By Diana Lambert | The Sacramento Bee
Monday, Feb. 22, 2010 - 6:56 am | Kwame Dwumfuoh started classes at Elk Grove Unified School District's new Eagle Academy in August in silence. The 7-year-old didn't talk or socialize with his classmates, and he didn't eat most foods.
Now Kwame speaks and plays with his friends, and he has a newfound affinity for tortilla chips, cereal and the occasional chicken burger.
He is flourishing in a school for students with autism spectrum disorders that Elk Grove Unified started with $1.8 million in federal stimulus dollars. The money also paid for programs for emotionally disturbed students at three other campuses.
Nearly $300 million has poured into five Sacramento-area districts since President Barack Obama authorized $100 billion in American Recovery and Reinvestment Act funds for the nation's schools last year.
Federal officials knew that districts strapped for funds because of declining state aid would use some of the stimulus money to plug budget gaps. But they'd hoped the money also would be used to start new programs – like Eagle Academy – that are innovative and reform education.
Autumn Cruz / firstname.lastname@example.org
AUTUMN CRUZ email@example.com Kwame Dwumfuoh, 7, gives his Eagle Academy instructor Frankie Morales a big smile and hug during a lesson at Sierra Enterprise Elementary School. Elk Grove Unified School District used federal stimulus funds to start the Eagle Academy program last year to help students with autism disorders – and save school staff jobs.
A Bee analysis finds that most local districts used their federal stimulus money to pay for keeping teachers and basic programs.
Now, as the federal bailout is ending, school districts are warning teachers unions to prepare to make concessions to avoid massive layoffs.
"I think it (stimulus funds) was useful in saving jobs while it lasted," said David Gordon, Sacramento County superintendent of schools. "The money is now going away, so it's going to be very difficult to make that up because of all the additional cuts from the state.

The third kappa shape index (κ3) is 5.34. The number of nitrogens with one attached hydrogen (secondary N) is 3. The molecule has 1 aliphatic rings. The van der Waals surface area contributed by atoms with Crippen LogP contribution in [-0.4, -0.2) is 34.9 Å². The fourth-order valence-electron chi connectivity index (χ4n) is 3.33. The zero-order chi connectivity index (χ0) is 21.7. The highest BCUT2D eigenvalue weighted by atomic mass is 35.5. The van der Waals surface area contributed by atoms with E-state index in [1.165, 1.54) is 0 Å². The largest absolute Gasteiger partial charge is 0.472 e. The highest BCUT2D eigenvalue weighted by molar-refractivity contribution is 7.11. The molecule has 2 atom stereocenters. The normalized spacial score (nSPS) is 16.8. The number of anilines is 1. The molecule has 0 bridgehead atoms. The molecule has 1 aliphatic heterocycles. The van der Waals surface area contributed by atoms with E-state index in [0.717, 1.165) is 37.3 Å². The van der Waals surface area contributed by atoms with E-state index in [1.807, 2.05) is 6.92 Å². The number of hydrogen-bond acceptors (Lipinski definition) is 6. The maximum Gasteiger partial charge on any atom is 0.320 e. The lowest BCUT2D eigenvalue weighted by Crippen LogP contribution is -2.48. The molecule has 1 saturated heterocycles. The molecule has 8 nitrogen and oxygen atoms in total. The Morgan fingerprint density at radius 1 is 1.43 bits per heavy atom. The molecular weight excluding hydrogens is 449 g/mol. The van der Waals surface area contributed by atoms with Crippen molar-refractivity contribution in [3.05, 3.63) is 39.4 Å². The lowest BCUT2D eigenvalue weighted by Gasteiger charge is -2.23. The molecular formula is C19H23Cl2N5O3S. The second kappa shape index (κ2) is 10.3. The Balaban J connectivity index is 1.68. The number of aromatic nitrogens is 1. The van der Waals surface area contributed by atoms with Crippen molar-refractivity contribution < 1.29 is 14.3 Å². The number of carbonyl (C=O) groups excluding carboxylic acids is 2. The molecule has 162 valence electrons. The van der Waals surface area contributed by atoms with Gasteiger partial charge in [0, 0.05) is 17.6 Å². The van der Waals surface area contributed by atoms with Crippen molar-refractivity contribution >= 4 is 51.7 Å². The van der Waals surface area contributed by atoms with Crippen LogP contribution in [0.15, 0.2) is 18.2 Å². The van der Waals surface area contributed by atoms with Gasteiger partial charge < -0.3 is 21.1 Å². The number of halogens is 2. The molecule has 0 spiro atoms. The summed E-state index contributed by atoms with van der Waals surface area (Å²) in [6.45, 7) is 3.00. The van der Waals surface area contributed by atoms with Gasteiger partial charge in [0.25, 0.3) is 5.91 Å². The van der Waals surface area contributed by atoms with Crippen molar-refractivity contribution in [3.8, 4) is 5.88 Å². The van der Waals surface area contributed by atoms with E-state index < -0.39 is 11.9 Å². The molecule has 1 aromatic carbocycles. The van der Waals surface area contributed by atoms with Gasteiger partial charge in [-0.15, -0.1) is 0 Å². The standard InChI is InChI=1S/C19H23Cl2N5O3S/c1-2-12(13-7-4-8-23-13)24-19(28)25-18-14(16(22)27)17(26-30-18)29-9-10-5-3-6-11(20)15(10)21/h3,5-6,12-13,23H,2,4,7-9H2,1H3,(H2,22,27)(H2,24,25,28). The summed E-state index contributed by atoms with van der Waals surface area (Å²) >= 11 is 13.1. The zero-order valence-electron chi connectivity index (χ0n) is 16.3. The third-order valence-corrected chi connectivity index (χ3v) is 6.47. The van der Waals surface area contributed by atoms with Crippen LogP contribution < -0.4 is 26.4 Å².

"This is really, really bad," Gordon said. "It's as bad as I've ever seen it in 36 or 37 years."
Even with the federal money, school boards in the past two years have had to shutter schools, cut programs, lay off teachers, increase class size and eliminate summer school and sports programs to make up for reduced state aid.
The budgets of California schools were cut by $18 billion in that period, state schools chief Jack O'Connell said in his recent State of Education Address. He expects the governor's budget proposal to cut K-12 education by another $2.4 billion.
Understandably, the federal stimulus money was a godsend to the districts. Elk Grove Unified – the area's largest district – used $26 million of its $39.5 million in stimulus funds to save the jobs of teachers, counselors, library technicians, vice principals and administrative assistants.
Officials from Sacramento City Unified spent about half of the district's $43.3 million share to save jobs. The district spent another $1.5 million to keep Mark Hopkins Elementary open for another year and nearly the entire balance to offset other budget reductions.
Twin Rivers Unified School District reported saving 109 teaching jobs with some of its $19 million in stimulus funds. San Juan Unified School District spent at least $19 million of its $34.5 million to retain positions.
School districts still have some relief coming. There is another round of stimulus funding for programs for disabled students (IDEA) and low-income schools (Title I), as well as a small amount of available state stabilization funds, said Carol Bingham, director of fiscal policy for the California Department of Education.
"Schools have been hit with pretty big budget cuts, but the Title I money and IDEA money are dedicated for particular purposes, so it's difficult for them to use it for specific budget cuts," Bingham said.
She said $351 million in school improvement grants and $72 million in education technology money still are to be distributed to state schools.
Also up for grabs are $4.35 billion in Race to the Top competitive grants being offered to the nation's schools.
Gordon said few of the county's school districts were able to save the stimulus funds. "They said, 'Spend it, spend it. Spend it,' " Gordon said. "But some managed to hold onto it."
Elk Grove Unified plans to use $5 million in stimulus funds it kept to help save more jobs next year.
Before the new programs began this year, 332 of the district's students with autism, mental retardation or emotional problems had to be sent to non-public schools as far away as El Dorado County, said district officials. The new programs have brought 72 of those students back into the district.
District officials expect to save $1 million annually by opening the Eagle Academy and the programs for emotionally disturbed students. The district will use the money to maintain the special education programs and to start others, with a goal of eventually bringing 200 special education students back into the district.
The more students the district is able to bring back, the more money will be saved, said Bill Tollestrup, director of special education.
"It's an investment into something that brings money into the district," said Brooke Warren, program specialist. "It's a win-win."